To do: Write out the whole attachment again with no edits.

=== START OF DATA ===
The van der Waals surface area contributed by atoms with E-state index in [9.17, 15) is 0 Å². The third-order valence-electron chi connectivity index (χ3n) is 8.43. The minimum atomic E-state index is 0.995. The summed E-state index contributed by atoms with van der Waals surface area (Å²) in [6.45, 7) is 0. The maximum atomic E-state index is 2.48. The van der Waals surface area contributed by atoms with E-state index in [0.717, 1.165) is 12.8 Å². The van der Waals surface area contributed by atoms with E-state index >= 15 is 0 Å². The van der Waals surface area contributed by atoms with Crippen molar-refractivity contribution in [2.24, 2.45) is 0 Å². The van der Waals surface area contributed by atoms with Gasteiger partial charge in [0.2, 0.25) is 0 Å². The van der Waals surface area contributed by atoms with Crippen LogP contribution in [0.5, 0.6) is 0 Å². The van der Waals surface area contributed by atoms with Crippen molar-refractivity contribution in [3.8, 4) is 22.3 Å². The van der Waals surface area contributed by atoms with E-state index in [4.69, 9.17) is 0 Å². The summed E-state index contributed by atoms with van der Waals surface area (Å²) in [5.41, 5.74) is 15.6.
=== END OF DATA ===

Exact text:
The van der Waals surface area contributed by atoms with E-state index in [9.17, 15) is 0 Å². The third-order valence-electron chi connectivity index (χ3n) is 8.43. The minimum atomic E-state index is 0.995. The summed E-state index contributed by atoms with van der Waals surface area (Å²) in [6.45, 7) is 0. The maximum atomic E-state index is 2.48. The van der Waals surface area contributed by atoms with E-state index in [0.717, 1.165) is 12.8 Å². The van der Waals surface area contributed by atoms with E-state index >= 15 is 0 Å². The van der Waals surface area contributed by atoms with Crippen molar-refractivity contribution in [2.24, 2.45) is 0 Å². The van der Waals surface area contributed by atoms with Gasteiger partial charge in [0.2, 0.25) is 0 Å². The van der Waals surface area contributed by atoms with Crippen LogP contribution in [0.5, 0.6) is 0 Å². The van der Waals surface area contributed by atoms with Crippen molar-refractivity contribution in [3.8, 4) is 22.3 Å². The van der Waals surface area contributed by atoms with E-state index in [4.69, 9.17) is 0 Å². The summed E-state index contributed by atoms with van der Waals surface area (Å²) in [5.41, 5.74) is 15.6.